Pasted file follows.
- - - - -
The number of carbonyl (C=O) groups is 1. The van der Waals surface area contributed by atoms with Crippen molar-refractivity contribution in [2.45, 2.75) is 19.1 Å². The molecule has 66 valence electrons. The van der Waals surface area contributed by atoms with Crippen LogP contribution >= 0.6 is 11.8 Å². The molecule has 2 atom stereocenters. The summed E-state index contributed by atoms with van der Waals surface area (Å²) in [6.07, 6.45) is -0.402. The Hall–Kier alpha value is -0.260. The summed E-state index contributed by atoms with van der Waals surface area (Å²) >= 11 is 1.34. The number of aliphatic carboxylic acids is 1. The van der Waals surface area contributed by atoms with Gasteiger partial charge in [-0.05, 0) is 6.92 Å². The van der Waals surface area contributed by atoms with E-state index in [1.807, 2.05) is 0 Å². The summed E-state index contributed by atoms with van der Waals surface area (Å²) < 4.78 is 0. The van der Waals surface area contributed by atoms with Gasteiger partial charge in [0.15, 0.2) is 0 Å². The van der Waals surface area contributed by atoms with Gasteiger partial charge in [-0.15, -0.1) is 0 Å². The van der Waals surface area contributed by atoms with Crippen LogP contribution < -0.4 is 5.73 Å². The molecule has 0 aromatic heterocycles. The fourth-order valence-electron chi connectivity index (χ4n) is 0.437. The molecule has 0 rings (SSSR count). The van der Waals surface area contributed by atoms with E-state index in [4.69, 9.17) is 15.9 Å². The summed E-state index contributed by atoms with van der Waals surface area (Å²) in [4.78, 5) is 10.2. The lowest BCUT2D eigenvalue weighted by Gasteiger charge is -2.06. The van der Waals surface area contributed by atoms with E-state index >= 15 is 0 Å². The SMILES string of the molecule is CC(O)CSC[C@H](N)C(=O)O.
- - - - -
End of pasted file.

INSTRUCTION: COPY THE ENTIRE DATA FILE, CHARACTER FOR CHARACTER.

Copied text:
The number of carbonyl (C=O) groups is 1. The van der Waals surface area contributed by atoms with Crippen molar-refractivity contribution in [2.45, 2.75) is 19.1 Å². The molecule has 66 valence electrons. The van der Waals surface area contributed by atoms with Crippen LogP contribution >= 0.6 is 11.8 Å². The molecule has 2 atom stereocenters. The summed E-state index contributed by atoms with van der Waals surface area (Å²) in [6.07, 6.45) is -0.402. The Hall–Kier alpha value is -0.260. The summed E-state index contributed by atoms with van der Waals surface area (Å²) >= 11 is 1.34. The number of aliphatic carboxylic acids is 1. The van der Waals surface area contributed by atoms with Gasteiger partial charge in [-0.05, 0) is 6.92 Å². The van der Waals surface area contributed by atoms with E-state index in [1.807, 2.05) is 0 Å². The summed E-state index contributed by atoms with van der Waals surface area (Å²) < 4.78 is 0. The van der Waals surface area contributed by atoms with Gasteiger partial charge in [0.15, 0.2) is 0 Å². The van der Waals surface area contributed by atoms with Gasteiger partial charge in [-0.15, -0.1) is 0 Å². The van der Waals surface area contributed by atoms with Crippen LogP contribution < -0.4 is 5.73 Å². The molecule has 0 aromatic heterocycles. The fourth-order valence-electron chi connectivity index (χ4n) is 0.437. The molecule has 0 rings (SSSR count). The van der Waals surface area contributed by atoms with E-state index in [4.69, 9.17) is 15.9 Å². The summed E-state index contributed by atoms with van der Waals surface area (Å²) in [4.78, 5) is 10.2. The lowest BCUT2D eigenvalue weighted by Gasteiger charge is -2.06. The van der Waals surface area contributed by atoms with E-state index >= 15 is 0 Å². The SMILES string of the molecule is CC(O)CSC[C@H](N)C(=O)O.